Raiders Blog and Q&A

News, observations and reader questions about the Oakland Raiders

July 17, 2008
Can Sands hold up in the middle?

Some of Raiders defensive tackle Terdell Sands' teammates like to joke about his size.

They say he's so big he doesn't need to use technique to stop the run. If he sticks his arm out and someone runs into it, they have no choice but to fall.

If only it were that simple.

If Sands technique isn't good, he never gets the chance to stick out that massive arm. Because if he doesn't play with good leverage, the 6-foot-7, 335-pound (if you really believe the roster weight) Sands' size means little.

Anyone can be blocked if they stand up too soon out of their stance and that was one of the problems with Sands last year.

There was a lot of hope he'd be the run-stuffing force he showed flashes of in 2006. He signed a four-year, $17 million deal in 2007, but wasn't close to being the player he was a year earlier.

Because of that, Sands was constantly being yanked in and out of games. He's the kind of player that gets better the long he's on the field.

The Raiders believe his conditioning is ahead of schedule after he missed much of the offseason program in 2007 dealing with personal issues.

The Raiders don't need Sands to be an every-down player. But they do need good technique.

And once he sticks his arm out, he better clobber people.

As for the defensive ends, it's all about Derrick Burgess.

I believe he'll be fine this season. He had only eight sacks and missed two games with a calf injury.

If Burgess is at his best, at least two opponents will need to monitor him in the passing game. That means the Raiders need to be able to get pressure up the middle and from the opposite defensive end to allow Burgess to do what he does best.

Also, at full strength, I expect Burgess to be solid against the run. That's an underrated part of his game.

Defensive line preview

Burgess: A team captain that is looking to dominate again. He had 27 sacks in 2005-06. Eight last season isn't shameful, but he'll want more in 2008.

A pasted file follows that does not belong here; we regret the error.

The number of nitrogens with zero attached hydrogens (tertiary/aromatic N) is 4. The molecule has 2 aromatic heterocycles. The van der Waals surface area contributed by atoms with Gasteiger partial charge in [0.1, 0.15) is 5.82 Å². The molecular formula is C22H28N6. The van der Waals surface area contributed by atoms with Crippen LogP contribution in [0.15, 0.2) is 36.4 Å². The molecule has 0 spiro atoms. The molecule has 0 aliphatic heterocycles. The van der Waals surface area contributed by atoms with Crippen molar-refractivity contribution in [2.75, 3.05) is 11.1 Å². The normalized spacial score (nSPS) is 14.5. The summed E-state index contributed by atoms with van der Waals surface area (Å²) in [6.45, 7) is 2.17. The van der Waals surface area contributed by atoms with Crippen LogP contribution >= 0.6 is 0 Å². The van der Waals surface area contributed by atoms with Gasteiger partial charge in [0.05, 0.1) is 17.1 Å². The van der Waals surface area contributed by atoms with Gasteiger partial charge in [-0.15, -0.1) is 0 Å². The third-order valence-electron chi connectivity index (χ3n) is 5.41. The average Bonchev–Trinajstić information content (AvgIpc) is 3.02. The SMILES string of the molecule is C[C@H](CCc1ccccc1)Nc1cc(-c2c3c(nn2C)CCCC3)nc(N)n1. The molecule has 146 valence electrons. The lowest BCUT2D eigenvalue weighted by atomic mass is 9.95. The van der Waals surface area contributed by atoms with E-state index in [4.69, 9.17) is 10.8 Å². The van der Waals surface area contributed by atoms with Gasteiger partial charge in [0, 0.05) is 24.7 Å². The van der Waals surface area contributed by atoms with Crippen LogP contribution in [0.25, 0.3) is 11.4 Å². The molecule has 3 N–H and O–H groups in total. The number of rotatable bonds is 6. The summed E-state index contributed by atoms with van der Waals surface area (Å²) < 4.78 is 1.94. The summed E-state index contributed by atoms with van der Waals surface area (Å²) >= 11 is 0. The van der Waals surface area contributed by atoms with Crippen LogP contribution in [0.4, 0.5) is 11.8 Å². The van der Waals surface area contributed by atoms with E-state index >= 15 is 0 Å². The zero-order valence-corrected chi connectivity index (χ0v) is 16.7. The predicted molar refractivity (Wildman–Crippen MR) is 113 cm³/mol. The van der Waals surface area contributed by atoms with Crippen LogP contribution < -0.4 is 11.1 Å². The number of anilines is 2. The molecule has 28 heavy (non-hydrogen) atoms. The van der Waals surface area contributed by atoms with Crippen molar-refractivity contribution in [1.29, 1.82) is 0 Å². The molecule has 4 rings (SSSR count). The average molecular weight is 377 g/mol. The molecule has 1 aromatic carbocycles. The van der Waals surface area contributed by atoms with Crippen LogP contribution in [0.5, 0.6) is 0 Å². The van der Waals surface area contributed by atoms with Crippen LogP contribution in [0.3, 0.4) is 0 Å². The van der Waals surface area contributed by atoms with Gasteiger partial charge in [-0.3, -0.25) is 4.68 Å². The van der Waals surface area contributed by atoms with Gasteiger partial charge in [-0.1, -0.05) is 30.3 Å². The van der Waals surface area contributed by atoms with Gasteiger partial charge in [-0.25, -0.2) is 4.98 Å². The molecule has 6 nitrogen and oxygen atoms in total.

DE Kalima Edwards: Typical Raider pickup. He's a talented player that has underachieved.

DE Derrick Gray: Undrafted rookie could end up on the practice squad.

DE Greyson Gunheim
: Another undrafted rookie that could be a practice squad player.

DE Grant Irons
: Was a linebacker last time he was a Raider, but is probably better suited on the line.

DE Jay Richardson
: If his pass-rush skills continue to improve, he could start opposite Burgess and not come out in passing situations.

DE Trevor Scott
: Rookie showed promise as a pass rusher in college after being moved from tight end.

DE Greg Spires
: Veteran could help in passing situations immediately.

DT: William Joseph: Like Edwards, a high draft pick looking to prove he can be effective on a new team.

DT Tommy Kelly
: Everyone knows about the contract worth $50.5 million. He needs to prove the ACL he tore is fully healed before worrying about proving he's worth the money.

DT Tranell Morant:
Long shot to make the team with so much money invested in the position.

Sands: Shouldn't be blocked by one person if he plays right.

DT Josh Shaw: Could earn playing time if Sands doesn't play well.

DT Gerard Warren: Looked like the Raiders best defensive tackle until getting hurt during the bye week. He had four sacks in 12 games and figures to start next to Kelly.

--Jason Jones

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About Raiders Blog and Q&A

Matt Kawahara was born in Sacramento and attended McClatchy High School and UC Berkeley, where he wrote for the independent student paper The Daily Californian. He graduated from Cal in 2010 and started at The Sacramento Bee as a summer intern. He joined The Bee's sports staff in fall 2011.

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